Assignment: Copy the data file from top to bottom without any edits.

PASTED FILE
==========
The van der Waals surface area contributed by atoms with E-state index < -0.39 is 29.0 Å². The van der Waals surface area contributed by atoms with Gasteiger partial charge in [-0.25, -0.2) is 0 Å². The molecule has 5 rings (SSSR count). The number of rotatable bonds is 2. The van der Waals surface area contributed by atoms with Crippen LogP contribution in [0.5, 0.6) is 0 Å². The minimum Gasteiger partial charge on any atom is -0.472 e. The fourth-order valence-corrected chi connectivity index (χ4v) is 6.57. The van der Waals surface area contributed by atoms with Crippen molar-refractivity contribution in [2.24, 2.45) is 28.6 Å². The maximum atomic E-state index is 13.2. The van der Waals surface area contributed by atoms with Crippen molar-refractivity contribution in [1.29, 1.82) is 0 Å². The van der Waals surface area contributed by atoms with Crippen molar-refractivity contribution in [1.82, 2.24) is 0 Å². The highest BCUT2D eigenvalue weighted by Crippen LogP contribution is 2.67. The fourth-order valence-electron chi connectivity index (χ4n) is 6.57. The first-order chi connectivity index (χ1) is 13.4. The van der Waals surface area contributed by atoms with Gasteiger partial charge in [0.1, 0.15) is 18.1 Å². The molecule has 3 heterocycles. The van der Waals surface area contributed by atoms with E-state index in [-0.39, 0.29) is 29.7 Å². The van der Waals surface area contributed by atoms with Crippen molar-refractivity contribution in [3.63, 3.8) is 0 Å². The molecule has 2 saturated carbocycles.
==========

The van der Waals surface area contributed by atoms with E-state index < -0.39 is 29.0 Å². The van der Waals surface area contributed by atoms with Gasteiger partial charge in [-0.25, -0.2) is 0 Å². The molecule has 5 rings (SSSR count). The number of rotatable bonds is 2. The van der Waals surface area contributed by atoms with Crippen LogP contribution in [0.5, 0.6) is 0 Å². The minimum Gasteiger partial charge on any atom is -0.472 e. The fourth-order valence-corrected chi connectivity index (χ4v) is 6.57. The van der Waals surface area contributed by atoms with Crippen molar-refractivity contribution in [2.24, 2.45) is 28.6 Å². The maximum atomic E-state index is 13.2. The van der Waals surface area contributed by atoms with Crippen molar-refractivity contribution in [1.29, 1.82) is 0 Å². The van der Waals surface area contributed by atoms with Crippen molar-refractivity contribution in [1.82, 2.24) is 0 Å². The highest BCUT2D eigenvalue weighted by Crippen LogP contribution is 2.67. The fourth-order valence-electron chi connectivity index (χ4n) is 6.57. The first-order chi connectivity index (χ1) is 13.4. The van der Waals surface area contributed by atoms with Gasteiger partial charge in [0.1, 0.15) is 18.1 Å². The molecule has 3 heterocycles. The van der Waals surface area contributed by atoms with E-state index in [-0.39, 0.29) is 29.7 Å². The van der Waals surface area contributed by atoms with Crippen molar-refractivity contribution in [3.63, 3.8) is 0 Å². The molecule has 2 saturated carbocycles.